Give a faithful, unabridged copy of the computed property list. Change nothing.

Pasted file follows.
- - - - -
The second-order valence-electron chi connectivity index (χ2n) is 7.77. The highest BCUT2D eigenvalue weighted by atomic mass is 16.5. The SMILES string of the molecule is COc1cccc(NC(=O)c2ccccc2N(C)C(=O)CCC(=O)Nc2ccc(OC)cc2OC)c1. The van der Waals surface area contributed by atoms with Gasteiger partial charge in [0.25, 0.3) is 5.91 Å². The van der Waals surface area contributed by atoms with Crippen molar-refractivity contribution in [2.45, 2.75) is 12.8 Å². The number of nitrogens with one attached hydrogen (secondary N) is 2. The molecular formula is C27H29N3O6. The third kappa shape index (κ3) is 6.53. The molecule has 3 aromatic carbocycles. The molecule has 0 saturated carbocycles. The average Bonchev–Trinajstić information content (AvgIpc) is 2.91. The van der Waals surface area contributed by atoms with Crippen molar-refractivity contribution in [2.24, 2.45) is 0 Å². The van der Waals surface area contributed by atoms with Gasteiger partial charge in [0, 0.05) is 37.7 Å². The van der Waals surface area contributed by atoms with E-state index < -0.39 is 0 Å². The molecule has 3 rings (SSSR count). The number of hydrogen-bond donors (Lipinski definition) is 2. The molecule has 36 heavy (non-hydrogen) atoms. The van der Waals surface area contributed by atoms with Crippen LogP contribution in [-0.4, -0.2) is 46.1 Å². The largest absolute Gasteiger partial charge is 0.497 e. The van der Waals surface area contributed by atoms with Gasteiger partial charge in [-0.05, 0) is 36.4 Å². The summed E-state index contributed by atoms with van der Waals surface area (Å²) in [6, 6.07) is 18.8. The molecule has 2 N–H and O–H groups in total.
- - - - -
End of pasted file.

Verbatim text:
The second-order valence-electron chi connectivity index (χ2n) is 7.77. The highest BCUT2D eigenvalue weighted by atomic mass is 16.5. The SMILES string of the molecule is COc1cccc(NC(=O)c2ccccc2N(C)C(=O)CCC(=O)Nc2ccc(OC)cc2OC)c1. The van der Waals surface area contributed by atoms with Gasteiger partial charge in [0.25, 0.3) is 5.91 Å². The van der Waals surface area contributed by atoms with Crippen molar-refractivity contribution in [2.45, 2.75) is 12.8 Å². The number of nitrogens with one attached hydrogen (secondary N) is 2. The molecular formula is C27H29N3O6. The third kappa shape index (κ3) is 6.53. The molecule has 3 aromatic carbocycles. The molecule has 0 saturated carbocycles. The average Bonchev–Trinajstić information content (AvgIpc) is 2.91. The van der Waals surface area contributed by atoms with Crippen molar-refractivity contribution in [2.24, 2.45) is 0 Å². The van der Waals surface area contributed by atoms with Gasteiger partial charge in [0, 0.05) is 37.7 Å². The van der Waals surface area contributed by atoms with E-state index < -0.39 is 0 Å². The molecule has 3 rings (SSSR count). The number of hydrogen-bond donors (Lipinski definition) is 2. The molecule has 36 heavy (non-hydrogen) atoms. The van der Waals surface area contributed by atoms with Crippen LogP contribution in [-0.4, -0.2) is 46.1 Å². The largest absolute Gasteiger partial charge is 0.497 e. The van der Waals surface area contributed by atoms with Gasteiger partial charge in [-0.05, 0) is 36.4 Å². The summed E-state index contributed by atoms with van der Waals surface area (Å²) in [6, 6.07) is 18.8. The molecule has 2 N–H and O–H groups in total.